Portugal may be a small country compared to its way bigger West European neighbours but make no mistake about the Portuguese. They are certainly not to be underestimated. Be it their long-standing maritime history, daring zeal for adventure and braving adversities, or preserving their traditional recipes and family values, the Portuguese take great pride in preserving their cultural heritage.
And while there is a lot that is quite well known about Portuguese culture, there is also much that is not so widely known or understood about their cultural traditions and customs.
We decided to dig deeper and have uncovered for you some very interesting and lesser known facts about Portuguese culture and traditions that may surprise you. They will also tell you what to expect when you visit this fascinating South West European country. Knowing these fun facts can be of great use when you visit Portugal to not appear ignorant and avoid any faux pas so that you conduct yourself in a polite and socially acceptable manner.
The centuries-old Portuguese language has crossed many international boundaries to be widely spoken in many countries even today. However it is indeed rare and a matter of great pride that the official language of one country is also adopted as the official language by no less than eight other countries. Portuguese is the official language of nine countries including Portugal - Brazil, Mozambique, Angola, Cape Verde, Principe, Sao Tome, Equatorial Guinea and Guinea Bissau.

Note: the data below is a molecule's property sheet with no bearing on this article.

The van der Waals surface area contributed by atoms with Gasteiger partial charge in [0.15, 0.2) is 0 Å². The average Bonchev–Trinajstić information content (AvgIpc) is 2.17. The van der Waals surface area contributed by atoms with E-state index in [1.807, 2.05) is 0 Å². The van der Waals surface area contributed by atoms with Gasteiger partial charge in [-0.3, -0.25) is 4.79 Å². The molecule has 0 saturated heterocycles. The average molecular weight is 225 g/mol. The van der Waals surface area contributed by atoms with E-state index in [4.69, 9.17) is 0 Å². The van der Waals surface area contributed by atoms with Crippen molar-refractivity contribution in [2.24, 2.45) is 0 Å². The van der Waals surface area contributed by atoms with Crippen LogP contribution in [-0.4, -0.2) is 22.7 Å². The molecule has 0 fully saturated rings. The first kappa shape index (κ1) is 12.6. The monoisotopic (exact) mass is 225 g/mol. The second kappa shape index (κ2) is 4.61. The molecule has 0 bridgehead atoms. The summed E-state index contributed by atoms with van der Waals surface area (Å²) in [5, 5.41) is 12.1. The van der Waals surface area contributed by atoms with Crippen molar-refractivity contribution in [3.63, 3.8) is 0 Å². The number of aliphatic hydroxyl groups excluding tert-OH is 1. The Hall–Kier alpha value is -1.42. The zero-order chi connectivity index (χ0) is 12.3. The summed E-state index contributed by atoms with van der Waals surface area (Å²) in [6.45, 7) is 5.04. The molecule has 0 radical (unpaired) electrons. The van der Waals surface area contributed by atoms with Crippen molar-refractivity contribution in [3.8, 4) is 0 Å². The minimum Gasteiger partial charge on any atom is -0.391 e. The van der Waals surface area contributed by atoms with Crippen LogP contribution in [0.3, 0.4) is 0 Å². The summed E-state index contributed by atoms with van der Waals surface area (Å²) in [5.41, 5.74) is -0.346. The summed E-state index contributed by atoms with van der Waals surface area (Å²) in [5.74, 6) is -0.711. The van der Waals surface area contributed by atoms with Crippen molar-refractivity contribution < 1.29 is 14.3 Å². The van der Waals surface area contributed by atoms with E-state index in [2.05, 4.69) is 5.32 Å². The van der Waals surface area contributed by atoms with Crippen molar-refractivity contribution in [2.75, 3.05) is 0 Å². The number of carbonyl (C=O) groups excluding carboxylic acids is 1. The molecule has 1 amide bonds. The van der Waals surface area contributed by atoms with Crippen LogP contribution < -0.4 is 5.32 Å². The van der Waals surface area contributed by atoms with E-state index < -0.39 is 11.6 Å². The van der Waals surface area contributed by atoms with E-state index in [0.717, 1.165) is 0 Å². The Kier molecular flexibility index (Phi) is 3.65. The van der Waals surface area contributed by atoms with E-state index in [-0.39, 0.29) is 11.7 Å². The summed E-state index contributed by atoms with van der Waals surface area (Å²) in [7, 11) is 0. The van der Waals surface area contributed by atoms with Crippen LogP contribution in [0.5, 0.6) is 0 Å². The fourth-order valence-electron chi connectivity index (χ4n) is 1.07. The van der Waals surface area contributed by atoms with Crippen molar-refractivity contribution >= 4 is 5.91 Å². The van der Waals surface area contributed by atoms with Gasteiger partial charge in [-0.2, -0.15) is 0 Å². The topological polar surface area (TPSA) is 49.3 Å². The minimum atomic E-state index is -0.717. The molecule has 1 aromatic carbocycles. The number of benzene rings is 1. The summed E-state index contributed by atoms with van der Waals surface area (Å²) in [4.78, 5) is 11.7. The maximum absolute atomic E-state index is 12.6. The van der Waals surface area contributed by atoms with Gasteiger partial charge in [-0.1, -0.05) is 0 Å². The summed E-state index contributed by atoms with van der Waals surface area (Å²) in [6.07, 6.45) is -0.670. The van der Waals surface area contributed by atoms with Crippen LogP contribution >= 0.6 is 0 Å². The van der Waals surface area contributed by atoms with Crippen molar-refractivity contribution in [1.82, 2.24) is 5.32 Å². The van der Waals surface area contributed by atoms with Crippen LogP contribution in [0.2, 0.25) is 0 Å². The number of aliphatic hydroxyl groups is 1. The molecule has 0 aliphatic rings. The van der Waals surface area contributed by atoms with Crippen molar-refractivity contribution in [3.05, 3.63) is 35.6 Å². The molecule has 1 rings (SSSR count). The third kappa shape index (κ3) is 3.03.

With a long North Atlantic Ocean coastline it is no surprise that saltwater fish is an important part of the food culture of Portugal. A lot of cod fish in particular is caught off the shores of Portugal making cod a popular and key ingredient in Portuguese cuisine. So much so that salted cod or bacalhau along with grilled sardines is considered the national dish of Portugal.
Talking of food, did you know that port wine is the national drink of Portugal?
The red and green flag of Portugal with a shield in the centre has been designed by national level artists. The colours and the shield is representative of Portugal’s conquest-strewn past. Green stands for hope while red is symbolic of the bloodshed during these conquests.
It is not for nothing that Portugal is also sometimes called by the nickname “country of tiles”. In fact there is a National Tile Museum in Lisbon that documents the fascinating history of the Portuguese love for decorating their walls and floors with beautiful tiles over centuries. Do drop in for a visit to this special museum when you make a trip to Portugal. It will be well worth your time.
In Portugal ubiquitous cafes play an important role in the lives of the people. For the Portuguese going to a cafe is not about going to grab a quick bite or only a day time affair. The cafe is a community hub of activity from early morning till late night.
Being culturally well informed about the place you intend to visit is an important trip preparation that any travel enthusiast should do. Check out our travel guide to Portugal to find out more about the country, best season to visit, top things to see and do and more such travel tips so that you can plan your visit accordingly.
Even when moving about in a largely safe European country such as Portugal, one should always remain alert and aware of one’s surroundings and keep a watch on one’s belongings. Remember to get travel insurance before you set out to enjoy your dream holiday to Portugal. Your travel insurance policy will be an important safeguard to cover you financially in case of a mishap such as a theft, pickpocket, an accident or sudden illness or even in the event that your trip itself is cancelled. Buying travel insurance is absolutely essential to secure your international trip so make sure you don’t leave home without it. While in Portugal make sure that you don’t miss out on savouring authentic Portuguese dishes.